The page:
Steelers won’t be only team looking to draft a backup RB
The title might read like a “duh, we know Joe”, or a scenario of offseason slow period writing, but bear with me: this needs saying. About one month away from the NFL Draft, the Pittsburgh Steelers are a team in need of a backup plan for running back Le’Veon Bell.
But mark my words, they aren’t the only team that is in the market for rushing depth.
As I’m known to do, I went and researched last year’s preseason projected starters for each team. The results are interesting in certain cases:
Jeremy Langford, Thomas Rawls, Doug Martin, C.J. Anderson, and Matt Jones were all expected to be the faces of their respective franchises as far as handling rushing duties. However, that didn’t end up as planned, with each succumbing to injuries. Langford and Jones lost their jobs entirely (to Jordan Howard and Robert Kelley) and Rawls kept splitting time with Christine Michael (eventually released) and C.J. Prosise.
When Anderson went down, the Broncos had a platoon of backs at their disposal. Ameer Abdullah was penciled in to rotate with Lions Theo Riddick and Dwayne Washington but eventually saw small school prospect, Zach Zenner, starting due to the ever-revolving door at the position. The Ravens ended with a committee but started out with Justin Forsett, who ended up playing for them and the Broncos and Lions!
The bigger dogs in this yard heading into last season were Adrian Peterson, Jamaal Charles and Eddie Lacy. Lacy would appear in the most games of the trio (5) but left the Packers with utilizing WR Ty Montgomery as a running back while their other efforts (Knile Davis and the forenamed Christine Michael) didn’t pan out. The Vikings were left rotating Matt Asiata and Jerick McKinnon who could only combine for 941 rushing yards total.
The Chiefs were the best equipped to handle the blow to Charles, a move they had become used to in previous seasons. Their backfield carries were shared between Spencer Ware and Charcandrick West, with Ware gaining over 1,300 all-purpose yards last season.
When Doug Martin and his backup Charles Sims both went down in Tampa Bay, the team reached out to free agent Jacquizz Rodgers to take the reigns. Rodgers would also become injured. The Chargers would also juggle running backs, with Melvin Gordon staying healthy for most of the season, but backup Danny Woodhead had missed 27 games over three seasons. (Fantasy gurus might remember the name “Kenneth Farrow” late last season as a waiver wire addition.)
Even the Miami Dolphins had to change plans when they initially signed Arian Foster because they weren’t confident Jay Ajayi could shoulder the load. (He ended up doing better than Foster, who retired a handful of games into the season.)
Ryan Mathews and Rashad Jennings have never been reliable, and even a few of the other consistent running backs, such as Matt Forte, Carlos Hyde and Jonathan Stewart all missed time. In fact, only eight running backs played in all 16 of their team’s games in 2016. Ezekiel Elliott and Le’Veon Bell could be considered exceptions, as both sat in their team’s final regular season game. Bell also missed an additional three games due to suspension.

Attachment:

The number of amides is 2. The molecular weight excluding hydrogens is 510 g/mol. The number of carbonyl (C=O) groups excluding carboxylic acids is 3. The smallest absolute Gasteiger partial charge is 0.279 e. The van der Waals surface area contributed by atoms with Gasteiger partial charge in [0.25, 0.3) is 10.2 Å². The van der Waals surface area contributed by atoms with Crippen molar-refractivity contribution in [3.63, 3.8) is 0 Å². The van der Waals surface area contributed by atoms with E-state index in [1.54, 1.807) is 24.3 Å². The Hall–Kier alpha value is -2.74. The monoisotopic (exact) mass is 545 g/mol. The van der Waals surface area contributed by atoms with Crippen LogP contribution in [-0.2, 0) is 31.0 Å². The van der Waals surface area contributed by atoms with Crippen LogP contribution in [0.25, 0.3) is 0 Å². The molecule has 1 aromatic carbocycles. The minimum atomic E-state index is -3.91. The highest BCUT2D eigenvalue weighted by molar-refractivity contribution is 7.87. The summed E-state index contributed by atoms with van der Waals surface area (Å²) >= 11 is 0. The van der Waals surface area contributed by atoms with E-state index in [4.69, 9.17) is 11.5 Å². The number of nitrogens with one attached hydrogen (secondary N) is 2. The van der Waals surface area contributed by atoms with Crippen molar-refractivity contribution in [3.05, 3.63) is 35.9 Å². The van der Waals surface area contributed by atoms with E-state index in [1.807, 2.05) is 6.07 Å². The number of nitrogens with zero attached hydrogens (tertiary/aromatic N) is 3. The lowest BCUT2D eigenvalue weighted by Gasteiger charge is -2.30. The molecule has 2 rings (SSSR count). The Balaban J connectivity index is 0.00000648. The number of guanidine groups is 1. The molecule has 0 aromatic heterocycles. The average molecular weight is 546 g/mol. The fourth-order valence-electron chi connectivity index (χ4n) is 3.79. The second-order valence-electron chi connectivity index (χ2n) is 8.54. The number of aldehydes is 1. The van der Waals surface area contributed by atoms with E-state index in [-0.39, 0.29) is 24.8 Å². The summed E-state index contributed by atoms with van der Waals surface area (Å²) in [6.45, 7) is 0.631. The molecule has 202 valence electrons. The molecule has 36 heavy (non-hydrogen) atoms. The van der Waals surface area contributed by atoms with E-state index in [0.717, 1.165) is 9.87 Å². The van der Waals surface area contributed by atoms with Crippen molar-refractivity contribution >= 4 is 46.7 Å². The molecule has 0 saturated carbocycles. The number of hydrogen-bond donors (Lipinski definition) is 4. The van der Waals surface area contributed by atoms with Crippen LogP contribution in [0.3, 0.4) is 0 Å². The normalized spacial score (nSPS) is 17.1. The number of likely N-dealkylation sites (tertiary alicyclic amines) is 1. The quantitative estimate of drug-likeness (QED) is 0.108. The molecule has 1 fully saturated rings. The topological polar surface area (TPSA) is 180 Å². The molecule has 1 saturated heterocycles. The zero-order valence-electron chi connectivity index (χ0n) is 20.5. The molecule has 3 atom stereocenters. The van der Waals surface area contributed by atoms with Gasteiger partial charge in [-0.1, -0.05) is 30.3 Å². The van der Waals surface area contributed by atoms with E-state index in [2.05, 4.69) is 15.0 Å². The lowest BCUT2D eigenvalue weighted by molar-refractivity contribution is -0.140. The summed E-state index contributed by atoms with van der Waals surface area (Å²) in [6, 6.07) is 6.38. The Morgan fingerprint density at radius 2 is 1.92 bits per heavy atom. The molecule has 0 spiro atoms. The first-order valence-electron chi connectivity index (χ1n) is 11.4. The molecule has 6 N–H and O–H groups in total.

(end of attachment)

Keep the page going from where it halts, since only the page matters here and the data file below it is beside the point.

With the exception of backfields who utilize multiple runners (Detroit, Jacksonville, Cleveland and Cincinnati) or who have capable backups under contract (Tennessee, Kansas City and Dallas) the statistics show that the running back position, which is deep in this year’s draft, could be a potential target for over half of the league’s teams. It also means the Steelers will be in competition for selecting a runner to play behind Bell. This differs greatly to the 2013 NFL Draft where Bell was taken as the second back overall: with the 48th pick in the draft!
I personally suspect that several teams could be in desperate need for a running back this year. Green Bay and Minnesota are two which stick out like a sore thumb. The Raiders failed to re-sign Latavius Murray, leaving a potential void for the starting spot in soon-to-be Las Vegas. I’d be willing to be some of the back-by-committee teams like Seattle and Baltimore may wish to put those rotations to an end if the right player falls on their draft boards as well.
There are many more situations, including ones I didn’t cover (the Atlanta Falcons are loaded at the position with Freeman and Coleman, for example) but it all boils down to a deep draft class potentially being whittled down before the Steelers are ready to spend a selection on a position of lesser priority. Make no mistake about it: the team needs another option behind Bell, who has been hurt and/or missed time in every season he’s played thus far. The emergency “break the glass” situation may be a phone call to see if DeAngelo Williams wants to play another season.
However, if the Steelers want to get younger and more secure at the position (since Williams has also missed time in his two years in Pittsburgh) they will have to target a draft prospect. Just be aware that there are far more NFL franchises looking to do the same this season.